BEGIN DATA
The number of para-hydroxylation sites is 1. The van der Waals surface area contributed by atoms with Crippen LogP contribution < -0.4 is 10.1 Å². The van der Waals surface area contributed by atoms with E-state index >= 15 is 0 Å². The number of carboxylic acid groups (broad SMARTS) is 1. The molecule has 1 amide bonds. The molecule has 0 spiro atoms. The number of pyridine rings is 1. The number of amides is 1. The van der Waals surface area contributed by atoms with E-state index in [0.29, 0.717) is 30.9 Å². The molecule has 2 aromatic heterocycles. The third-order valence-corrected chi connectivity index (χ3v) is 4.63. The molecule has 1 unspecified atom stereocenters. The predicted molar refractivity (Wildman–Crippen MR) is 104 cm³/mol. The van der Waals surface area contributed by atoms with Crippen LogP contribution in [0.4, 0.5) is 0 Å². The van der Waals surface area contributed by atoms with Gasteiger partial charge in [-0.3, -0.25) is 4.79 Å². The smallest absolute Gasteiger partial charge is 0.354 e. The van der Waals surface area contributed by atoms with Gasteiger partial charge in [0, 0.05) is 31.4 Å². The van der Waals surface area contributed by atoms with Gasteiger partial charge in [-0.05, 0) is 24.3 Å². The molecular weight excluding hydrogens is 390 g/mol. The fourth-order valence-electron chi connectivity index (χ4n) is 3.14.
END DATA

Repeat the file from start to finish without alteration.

The number of para-hydroxylation sites is 1. The van der Waals surface area contributed by atoms with Crippen LogP contribution < -0.4 is 10.1 Å². The van der Waals surface area contributed by atoms with E-state index >= 15 is 0 Å². The number of carboxylic acid groups (broad SMARTS) is 1. The molecule has 1 amide bonds. The molecule has 0 spiro atoms. The number of pyridine rings is 1. The number of amides is 1. The van der Waals surface area contributed by atoms with E-state index in [0.29, 0.717) is 30.9 Å². The molecule has 2 aromatic heterocycles. The third-order valence-corrected chi connectivity index (χ3v) is 4.63. The molecule has 1 unspecified atom stereocenters. The predicted molar refractivity (Wildman–Crippen MR) is 104 cm³/mol. The van der Waals surface area contributed by atoms with Crippen LogP contribution in [0.4, 0.5) is 0 Å². The van der Waals surface area contributed by atoms with Gasteiger partial charge in [-0.3, -0.25) is 4.79 Å². The smallest absolute Gasteiger partial charge is 0.354 e. The van der Waals surface area contributed by atoms with Gasteiger partial charge in [0, 0.05) is 31.4 Å². The van der Waals surface area contributed by atoms with Gasteiger partial charge in [-0.05, 0) is 24.3 Å². The molecular weight excluding hydrogens is 390 g/mol. The fourth-order valence-electron chi connectivity index (χ4n) is 3.14.